Beyond the labor market, another point of interest is inventories. The burst of economic growth in the third-quarter was largely met by drawing down on goods already made and in warehouses. Indeed, the ratio of inventories to sales for U.S. businesses stood at a record low of 1.35 in October. With solid economic growth in the fourth quarter and positive expectations for 2004, companies will want replenish their inventories.
Both factory and wholesale inventories are expected to rise in November, and gains should continue into early 2004. While inventories make up a small part of gross domestic product, they could potentially be a big plus to growth in next couple of quarters.
Here's the week's economic calendar:
Monday, Jan. 5
Sales of domestic and imported cars and light trucks in December probably accelerated to an annual pace of 17.3 million vehicles, according the median forecast of economists surveyed by Informa Global Markets. In November, sales rebounded to a rate 16.7 million vehicles, from 15.5 million in September. The December increase would put fourth-quarter vehicle sales at a pace of 16.1 million, after hitting 17 million in the third quarter. However, most of the strength in the prior period came from a super August when light-vehicle sales hit an annualized rate of 18.9 million.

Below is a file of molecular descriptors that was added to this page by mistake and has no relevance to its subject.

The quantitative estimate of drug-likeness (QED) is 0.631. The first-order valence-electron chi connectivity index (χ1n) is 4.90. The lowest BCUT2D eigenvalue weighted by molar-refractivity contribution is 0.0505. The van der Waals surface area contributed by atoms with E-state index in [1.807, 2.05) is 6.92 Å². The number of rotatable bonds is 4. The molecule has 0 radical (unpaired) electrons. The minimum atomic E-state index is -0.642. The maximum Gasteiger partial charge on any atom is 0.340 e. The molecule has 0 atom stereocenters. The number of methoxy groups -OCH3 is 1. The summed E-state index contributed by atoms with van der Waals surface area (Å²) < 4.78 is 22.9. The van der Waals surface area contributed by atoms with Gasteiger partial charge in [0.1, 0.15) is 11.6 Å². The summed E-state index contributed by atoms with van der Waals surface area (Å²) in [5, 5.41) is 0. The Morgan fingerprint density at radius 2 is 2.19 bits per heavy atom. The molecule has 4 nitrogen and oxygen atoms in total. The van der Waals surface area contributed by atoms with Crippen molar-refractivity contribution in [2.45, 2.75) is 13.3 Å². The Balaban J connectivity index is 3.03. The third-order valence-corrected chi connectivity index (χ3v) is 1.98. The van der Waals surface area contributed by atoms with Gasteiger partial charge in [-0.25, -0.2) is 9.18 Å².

The pickup in vehicle sales over the final quarter was driven by more generous incentives. After toning down rebates and low financing offers at the start of the 2004 model year, both domestic and foreign manufacturers are sweetening offers. For domestic auto makers it's cheaper to keep producing vehicles and push them out the door by offering more incentives than to slow down production or close facilities. That's due in part to agreements between the Big Three auto makers and unions that limit how much companies can do as far as cost cutting and shuttering factories.